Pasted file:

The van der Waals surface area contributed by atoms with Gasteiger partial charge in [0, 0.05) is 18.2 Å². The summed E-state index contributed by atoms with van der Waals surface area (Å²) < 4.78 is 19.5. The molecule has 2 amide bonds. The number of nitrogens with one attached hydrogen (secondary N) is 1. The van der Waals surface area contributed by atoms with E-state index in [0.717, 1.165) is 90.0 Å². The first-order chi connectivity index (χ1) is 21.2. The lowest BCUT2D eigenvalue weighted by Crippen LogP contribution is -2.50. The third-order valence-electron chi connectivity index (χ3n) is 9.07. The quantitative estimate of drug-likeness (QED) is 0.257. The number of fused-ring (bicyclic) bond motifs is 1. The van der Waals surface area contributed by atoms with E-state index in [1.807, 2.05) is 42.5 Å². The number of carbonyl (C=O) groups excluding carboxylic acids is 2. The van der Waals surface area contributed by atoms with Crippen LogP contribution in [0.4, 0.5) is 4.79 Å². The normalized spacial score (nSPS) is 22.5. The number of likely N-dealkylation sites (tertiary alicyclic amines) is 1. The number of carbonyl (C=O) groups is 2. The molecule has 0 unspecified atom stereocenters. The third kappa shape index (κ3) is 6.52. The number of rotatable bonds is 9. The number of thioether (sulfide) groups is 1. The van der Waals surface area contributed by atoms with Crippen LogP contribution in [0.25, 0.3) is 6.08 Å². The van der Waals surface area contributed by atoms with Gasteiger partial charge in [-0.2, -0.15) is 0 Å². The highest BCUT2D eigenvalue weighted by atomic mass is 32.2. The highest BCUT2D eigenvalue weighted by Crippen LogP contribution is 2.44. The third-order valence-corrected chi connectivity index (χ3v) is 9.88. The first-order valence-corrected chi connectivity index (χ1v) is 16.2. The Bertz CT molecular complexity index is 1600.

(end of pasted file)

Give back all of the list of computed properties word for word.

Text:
The van der Waals surface area contributed by atoms with Gasteiger partial charge in [0, 0.05) is 18.2 Å². The summed E-state index contributed by atoms with van der Waals surface area (Å²) < 4.78 is 19.5. The molecule has 2 amide bonds. The number of nitrogens with one attached hydrogen (secondary N) is 1. The van der Waals surface area contributed by atoms with E-state index in [0.717, 1.165) is 90.0 Å². The first-order chi connectivity index (χ1) is 21.2. The lowest BCUT2D eigenvalue weighted by Crippen LogP contribution is -2.50. The third-order valence-electron chi connectivity index (χ3n) is 9.07. The quantitative estimate of drug-likeness (QED) is 0.257. The number of fused-ring (bicyclic) bond motifs is 1. The van der Waals surface area contributed by atoms with E-state index in [1.807, 2.05) is 42.5 Å². The number of carbonyl (C=O) groups excluding carboxylic acids is 2. The van der Waals surface area contributed by atoms with Crippen LogP contribution in [0.4, 0.5) is 4.79 Å². The normalized spacial score (nSPS) is 22.5. The number of likely N-dealkylation sites (tertiary alicyclic amines) is 1. The number of carbonyl (C=O) groups is 2. The molecule has 0 unspecified atom stereocenters. The third kappa shape index (κ3) is 6.52. The number of rotatable bonds is 9. The number of thioether (sulfide) groups is 1. The van der Waals surface area contributed by atoms with Crippen LogP contribution in [0.25, 0.3) is 6.08 Å². The van der Waals surface area contributed by atoms with Gasteiger partial charge in [-0.2, -0.15) is 0 Å². The highest BCUT2D eigenvalue weighted by atomic mass is 32.2. The highest BCUT2D eigenvalue weighted by Crippen LogP contribution is 2.44. The third-order valence-corrected chi connectivity index (χ3v) is 9.88. The first-order valence-corrected chi connectivity index (χ1v) is 16.2. The Bertz CT molecular complexity index is 1600.